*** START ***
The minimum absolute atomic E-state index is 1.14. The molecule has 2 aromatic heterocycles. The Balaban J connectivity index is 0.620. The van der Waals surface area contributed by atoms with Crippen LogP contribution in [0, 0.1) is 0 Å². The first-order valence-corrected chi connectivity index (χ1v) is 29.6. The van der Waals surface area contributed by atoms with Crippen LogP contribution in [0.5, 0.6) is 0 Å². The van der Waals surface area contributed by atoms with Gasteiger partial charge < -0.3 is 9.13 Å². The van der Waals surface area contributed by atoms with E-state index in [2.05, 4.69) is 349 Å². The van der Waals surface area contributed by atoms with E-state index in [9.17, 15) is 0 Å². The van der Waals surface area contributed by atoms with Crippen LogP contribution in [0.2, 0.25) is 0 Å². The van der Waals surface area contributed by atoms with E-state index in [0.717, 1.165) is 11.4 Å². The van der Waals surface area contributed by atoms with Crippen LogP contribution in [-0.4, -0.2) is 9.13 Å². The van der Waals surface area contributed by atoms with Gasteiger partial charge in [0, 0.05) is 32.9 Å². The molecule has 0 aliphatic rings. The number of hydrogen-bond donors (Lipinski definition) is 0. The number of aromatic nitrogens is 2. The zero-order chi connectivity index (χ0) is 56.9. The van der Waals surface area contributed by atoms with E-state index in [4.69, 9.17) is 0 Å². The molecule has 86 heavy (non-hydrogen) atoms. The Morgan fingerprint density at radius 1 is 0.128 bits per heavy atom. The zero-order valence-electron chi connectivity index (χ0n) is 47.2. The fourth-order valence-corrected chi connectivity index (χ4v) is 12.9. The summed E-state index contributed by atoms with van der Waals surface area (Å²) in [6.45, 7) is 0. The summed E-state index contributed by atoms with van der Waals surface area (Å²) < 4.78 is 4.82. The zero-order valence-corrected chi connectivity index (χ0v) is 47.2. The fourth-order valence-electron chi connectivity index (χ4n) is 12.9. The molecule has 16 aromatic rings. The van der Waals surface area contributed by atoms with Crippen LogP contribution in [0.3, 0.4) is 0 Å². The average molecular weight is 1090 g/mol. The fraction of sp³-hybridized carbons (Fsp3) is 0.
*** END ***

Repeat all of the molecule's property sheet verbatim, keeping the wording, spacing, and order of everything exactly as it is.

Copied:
The minimum absolute atomic E-state index is 1.14. The molecule has 2 aromatic heterocycles. The Balaban J connectivity index is 0.620. The van der Waals surface area contributed by atoms with Crippen LogP contribution in [0, 0.1) is 0 Å². The first-order valence-corrected chi connectivity index (χ1v) is 29.6. The van der Waals surface area contributed by atoms with Crippen LogP contribution in [0.5, 0.6) is 0 Å². The van der Waals surface area contributed by atoms with Gasteiger partial charge < -0.3 is 9.13 Å². The van der Waals surface area contributed by atoms with E-state index in [2.05, 4.69) is 349 Å². The van der Waals surface area contributed by atoms with E-state index in [9.17, 15) is 0 Å². The van der Waals surface area contributed by atoms with Crippen LogP contribution in [0.2, 0.25) is 0 Å². The van der Waals surface area contributed by atoms with E-state index in [0.717, 1.165) is 11.4 Å². The van der Waals surface area contributed by atoms with Crippen LogP contribution in [-0.4, -0.2) is 9.13 Å². The van der Waals surface area contributed by atoms with Gasteiger partial charge in [0, 0.05) is 32.9 Å². The molecule has 0 aliphatic rings. The number of hydrogen-bond donors (Lipinski definition) is 0. The number of aromatic nitrogens is 2. The zero-order chi connectivity index (χ0) is 56.9. The van der Waals surface area contributed by atoms with E-state index in [4.69, 9.17) is 0 Å². The molecule has 86 heavy (non-hydrogen) atoms. The Morgan fingerprint density at radius 1 is 0.128 bits per heavy atom. The zero-order valence-electron chi connectivity index (χ0n) is 47.2. The fourth-order valence-corrected chi connectivity index (χ4v) is 12.9. The summed E-state index contributed by atoms with van der Waals surface area (Å²) in [6.45, 7) is 0. The summed E-state index contributed by atoms with van der Waals surface area (Å²) < 4.78 is 4.82. The zero-order valence-corrected chi connectivity index (χ0v) is 47.2. The fourth-order valence-electron chi connectivity index (χ4n) is 12.9. The molecule has 16 aromatic rings. The van der Waals surface area contributed by atoms with Crippen LogP contribution in [0.3, 0.4) is 0 Å². The average molecular weight is 1090 g/mol. The fraction of sp³-hybridized carbons (Fsp3) is 0.